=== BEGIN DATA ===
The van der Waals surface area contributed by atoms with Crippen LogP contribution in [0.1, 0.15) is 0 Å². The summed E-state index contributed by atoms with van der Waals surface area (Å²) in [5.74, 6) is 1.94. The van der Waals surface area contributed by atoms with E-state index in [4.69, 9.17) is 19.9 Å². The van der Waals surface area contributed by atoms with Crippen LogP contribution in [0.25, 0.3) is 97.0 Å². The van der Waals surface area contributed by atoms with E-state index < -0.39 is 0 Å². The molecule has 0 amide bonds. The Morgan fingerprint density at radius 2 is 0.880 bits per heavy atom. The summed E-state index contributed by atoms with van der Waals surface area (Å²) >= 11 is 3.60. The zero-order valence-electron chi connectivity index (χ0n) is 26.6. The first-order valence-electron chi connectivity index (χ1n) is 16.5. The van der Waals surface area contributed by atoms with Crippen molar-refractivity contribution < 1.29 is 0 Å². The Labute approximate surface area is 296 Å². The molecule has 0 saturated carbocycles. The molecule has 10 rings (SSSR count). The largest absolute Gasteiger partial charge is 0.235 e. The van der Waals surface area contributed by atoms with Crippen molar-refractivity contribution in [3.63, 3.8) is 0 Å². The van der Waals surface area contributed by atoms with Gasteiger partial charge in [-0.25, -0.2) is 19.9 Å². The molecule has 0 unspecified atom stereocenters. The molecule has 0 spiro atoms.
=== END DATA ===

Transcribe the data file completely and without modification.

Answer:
The van der Waals surface area contributed by atoms with Crippen LogP contribution in [0.1, 0.15) is 0 Å². The summed E-state index contributed by atoms with van der Waals surface area (Å²) in [5.74, 6) is 1.94. The van der Waals surface area contributed by atoms with E-state index in [4.69, 9.17) is 19.9 Å². The van der Waals surface area contributed by atoms with Crippen LogP contribution in [0.25, 0.3) is 97.0 Å². The van der Waals surface area contributed by atoms with E-state index < -0.39 is 0 Å². The molecule has 0 amide bonds. The Morgan fingerprint density at radius 2 is 0.880 bits per heavy atom. The summed E-state index contributed by atoms with van der Waals surface area (Å²) >= 11 is 3.60. The zero-order valence-electron chi connectivity index (χ0n) is 26.6. The first-order valence-electron chi connectivity index (χ1n) is 16.5. The van der Waals surface area contributed by atoms with Crippen molar-refractivity contribution < 1.29 is 0 Å². The Labute approximate surface area is 296 Å². The molecule has 0 saturated carbocycles. The molecule has 10 rings (SSSR count). The largest absolute Gasteiger partial charge is 0.235 e. The van der Waals surface area contributed by atoms with Crippen molar-refractivity contribution in [3.63, 3.8) is 0 Å². The van der Waals surface area contributed by atoms with Gasteiger partial charge in [-0.25, -0.2) is 19.9 Å². The molecule has 0 unspecified atom stereocenters. The molecule has 0 spiro atoms.